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Summary Of Seven Myths Of The Spanish Conquest

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Restall, Matthew. Seven Myths of the Spanish Conquest. New York: Oxford University Press, Inc., 2003

Matthew Restall, a Professor of Latin American History, Women’s Studies, and Anthropology at Pennsylvania State University. He also serves the Director of the university’s Latin Studies. Throughout “Seven Myths of the Spanish Conquest,” he discusses many false truths that have been passed down through history. For instance, he discusses, “The Myth of Exceptional Men.” “The Myth of Spanish Army,” and “The Myth of Completion.” For the sake of time, I will discuss three myths that correlate with class lectures and serve as the topic of this paper, “The Myth of Exceptional Men,” “The Myth of the King’s Army,” and the “Myth of the White Conquistador.” It should be noted that Restall speaks to his audience assuring us that his “...his purpose is not to degenerate this technique of historical writing completely...Nor do I mean to create a narrative in which individual action is utterly subordinated to the larger structural forces and causes of social change.” (4). He states that his intentions are to react to more than just the works of Columbus, Pizzaro, and Cortez.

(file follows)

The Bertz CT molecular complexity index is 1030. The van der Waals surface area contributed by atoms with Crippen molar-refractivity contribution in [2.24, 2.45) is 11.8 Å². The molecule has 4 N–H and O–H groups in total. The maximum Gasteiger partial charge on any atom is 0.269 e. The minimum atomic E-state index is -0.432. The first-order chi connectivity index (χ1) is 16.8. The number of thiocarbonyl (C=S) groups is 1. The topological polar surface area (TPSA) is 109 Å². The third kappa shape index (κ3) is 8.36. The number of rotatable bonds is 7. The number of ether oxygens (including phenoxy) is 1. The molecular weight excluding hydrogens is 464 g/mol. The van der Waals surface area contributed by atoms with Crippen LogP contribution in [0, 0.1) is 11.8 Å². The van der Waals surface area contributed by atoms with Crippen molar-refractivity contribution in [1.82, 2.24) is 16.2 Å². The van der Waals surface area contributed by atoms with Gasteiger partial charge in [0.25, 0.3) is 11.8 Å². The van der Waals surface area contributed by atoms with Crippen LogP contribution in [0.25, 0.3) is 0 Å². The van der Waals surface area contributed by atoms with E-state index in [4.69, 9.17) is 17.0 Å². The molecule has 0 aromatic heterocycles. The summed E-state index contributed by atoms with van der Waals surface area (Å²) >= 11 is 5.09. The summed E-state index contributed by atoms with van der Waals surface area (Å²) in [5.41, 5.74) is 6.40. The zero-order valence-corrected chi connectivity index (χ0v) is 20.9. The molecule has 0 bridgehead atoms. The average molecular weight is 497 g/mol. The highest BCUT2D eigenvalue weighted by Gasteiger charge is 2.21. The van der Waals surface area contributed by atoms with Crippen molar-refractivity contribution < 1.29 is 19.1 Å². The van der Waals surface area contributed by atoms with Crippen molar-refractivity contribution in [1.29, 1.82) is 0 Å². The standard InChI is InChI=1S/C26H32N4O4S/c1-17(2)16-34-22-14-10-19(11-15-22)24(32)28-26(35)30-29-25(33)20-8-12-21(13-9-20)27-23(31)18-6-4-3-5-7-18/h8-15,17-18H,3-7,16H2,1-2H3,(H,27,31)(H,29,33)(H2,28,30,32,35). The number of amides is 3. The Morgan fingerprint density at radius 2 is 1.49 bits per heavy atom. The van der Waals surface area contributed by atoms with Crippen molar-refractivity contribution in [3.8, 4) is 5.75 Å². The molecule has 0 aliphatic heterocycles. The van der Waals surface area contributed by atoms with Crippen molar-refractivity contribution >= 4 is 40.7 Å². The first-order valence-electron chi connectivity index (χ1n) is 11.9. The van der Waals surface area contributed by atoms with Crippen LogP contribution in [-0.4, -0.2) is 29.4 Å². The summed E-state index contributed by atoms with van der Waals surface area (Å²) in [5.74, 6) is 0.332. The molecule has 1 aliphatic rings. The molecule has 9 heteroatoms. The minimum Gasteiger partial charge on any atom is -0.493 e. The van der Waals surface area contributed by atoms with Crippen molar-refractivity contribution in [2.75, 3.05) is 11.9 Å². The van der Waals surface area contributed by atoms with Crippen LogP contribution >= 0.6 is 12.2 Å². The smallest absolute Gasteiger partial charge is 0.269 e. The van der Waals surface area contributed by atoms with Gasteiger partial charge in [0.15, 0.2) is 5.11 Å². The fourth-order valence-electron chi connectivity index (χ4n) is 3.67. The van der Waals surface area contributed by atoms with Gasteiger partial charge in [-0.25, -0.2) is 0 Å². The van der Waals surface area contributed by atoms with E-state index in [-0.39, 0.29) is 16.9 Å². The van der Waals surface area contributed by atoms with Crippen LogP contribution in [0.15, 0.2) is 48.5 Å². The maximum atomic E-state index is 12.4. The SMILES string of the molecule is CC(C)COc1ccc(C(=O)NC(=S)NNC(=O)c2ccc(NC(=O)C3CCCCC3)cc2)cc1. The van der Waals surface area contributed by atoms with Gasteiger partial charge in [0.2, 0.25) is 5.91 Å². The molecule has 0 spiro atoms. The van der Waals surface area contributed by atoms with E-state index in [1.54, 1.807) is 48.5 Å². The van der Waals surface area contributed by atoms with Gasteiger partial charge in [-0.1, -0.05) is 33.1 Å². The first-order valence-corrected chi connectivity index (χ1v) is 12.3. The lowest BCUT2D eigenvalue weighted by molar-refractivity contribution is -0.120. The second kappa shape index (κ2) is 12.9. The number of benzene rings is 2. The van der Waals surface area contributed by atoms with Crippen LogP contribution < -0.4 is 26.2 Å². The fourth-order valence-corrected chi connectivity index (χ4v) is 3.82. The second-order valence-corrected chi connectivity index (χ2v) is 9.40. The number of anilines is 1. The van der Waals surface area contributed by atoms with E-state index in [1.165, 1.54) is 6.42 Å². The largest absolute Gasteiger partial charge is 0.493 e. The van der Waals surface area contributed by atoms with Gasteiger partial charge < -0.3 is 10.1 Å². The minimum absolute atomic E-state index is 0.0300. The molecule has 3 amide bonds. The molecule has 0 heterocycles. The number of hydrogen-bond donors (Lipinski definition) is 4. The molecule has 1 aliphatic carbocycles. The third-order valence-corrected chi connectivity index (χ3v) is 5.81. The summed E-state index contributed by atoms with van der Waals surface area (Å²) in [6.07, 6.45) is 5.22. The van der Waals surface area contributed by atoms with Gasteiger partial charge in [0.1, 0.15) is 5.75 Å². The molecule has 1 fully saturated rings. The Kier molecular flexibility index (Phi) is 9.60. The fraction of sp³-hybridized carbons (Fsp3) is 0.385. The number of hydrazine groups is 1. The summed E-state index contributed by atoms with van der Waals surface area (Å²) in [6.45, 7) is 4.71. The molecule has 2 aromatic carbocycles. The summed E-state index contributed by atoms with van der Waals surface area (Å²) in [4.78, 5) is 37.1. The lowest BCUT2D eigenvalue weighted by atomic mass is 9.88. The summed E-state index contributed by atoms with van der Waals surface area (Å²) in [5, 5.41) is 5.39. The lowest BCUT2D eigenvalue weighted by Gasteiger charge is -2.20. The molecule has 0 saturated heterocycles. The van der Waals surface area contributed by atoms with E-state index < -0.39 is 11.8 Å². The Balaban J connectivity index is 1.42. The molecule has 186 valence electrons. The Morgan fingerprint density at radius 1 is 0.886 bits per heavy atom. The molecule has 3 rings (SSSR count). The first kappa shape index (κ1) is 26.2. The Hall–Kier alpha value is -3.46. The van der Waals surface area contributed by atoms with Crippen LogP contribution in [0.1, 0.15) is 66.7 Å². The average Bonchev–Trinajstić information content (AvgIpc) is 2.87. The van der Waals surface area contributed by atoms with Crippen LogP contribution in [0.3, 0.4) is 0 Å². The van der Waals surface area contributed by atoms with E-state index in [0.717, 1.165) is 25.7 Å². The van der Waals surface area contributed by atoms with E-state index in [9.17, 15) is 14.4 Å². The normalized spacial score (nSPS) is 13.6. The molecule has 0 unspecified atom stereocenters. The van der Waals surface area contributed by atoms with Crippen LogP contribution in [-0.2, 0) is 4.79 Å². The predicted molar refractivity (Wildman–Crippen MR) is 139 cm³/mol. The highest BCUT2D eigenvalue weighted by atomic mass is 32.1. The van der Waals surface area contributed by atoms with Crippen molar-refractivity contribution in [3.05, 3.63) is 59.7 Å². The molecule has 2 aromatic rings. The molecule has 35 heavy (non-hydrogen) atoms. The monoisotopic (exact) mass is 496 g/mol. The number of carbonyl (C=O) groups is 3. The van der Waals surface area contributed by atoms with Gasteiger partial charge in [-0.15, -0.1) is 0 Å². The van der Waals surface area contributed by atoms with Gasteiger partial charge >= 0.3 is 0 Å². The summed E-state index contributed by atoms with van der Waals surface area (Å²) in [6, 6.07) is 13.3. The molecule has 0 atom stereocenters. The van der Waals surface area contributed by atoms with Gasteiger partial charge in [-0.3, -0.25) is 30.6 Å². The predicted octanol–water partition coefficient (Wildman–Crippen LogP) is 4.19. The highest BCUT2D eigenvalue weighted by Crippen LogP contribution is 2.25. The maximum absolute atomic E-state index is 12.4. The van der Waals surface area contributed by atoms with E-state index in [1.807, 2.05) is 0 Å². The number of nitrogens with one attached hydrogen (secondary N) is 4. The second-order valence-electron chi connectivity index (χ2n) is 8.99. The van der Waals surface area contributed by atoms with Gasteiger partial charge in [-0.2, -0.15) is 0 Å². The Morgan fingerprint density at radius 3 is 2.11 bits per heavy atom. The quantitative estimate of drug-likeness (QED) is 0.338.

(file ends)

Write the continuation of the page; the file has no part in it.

“One of the great themes of historical literature over the past five centuries has been the assessment of the European discovery of the Americas as one of the two greatest events in human history.” (2). A similar, better-known pronouncement was penned by Francisco Lopez de Gomara, Hernan Cortes’s private secretary
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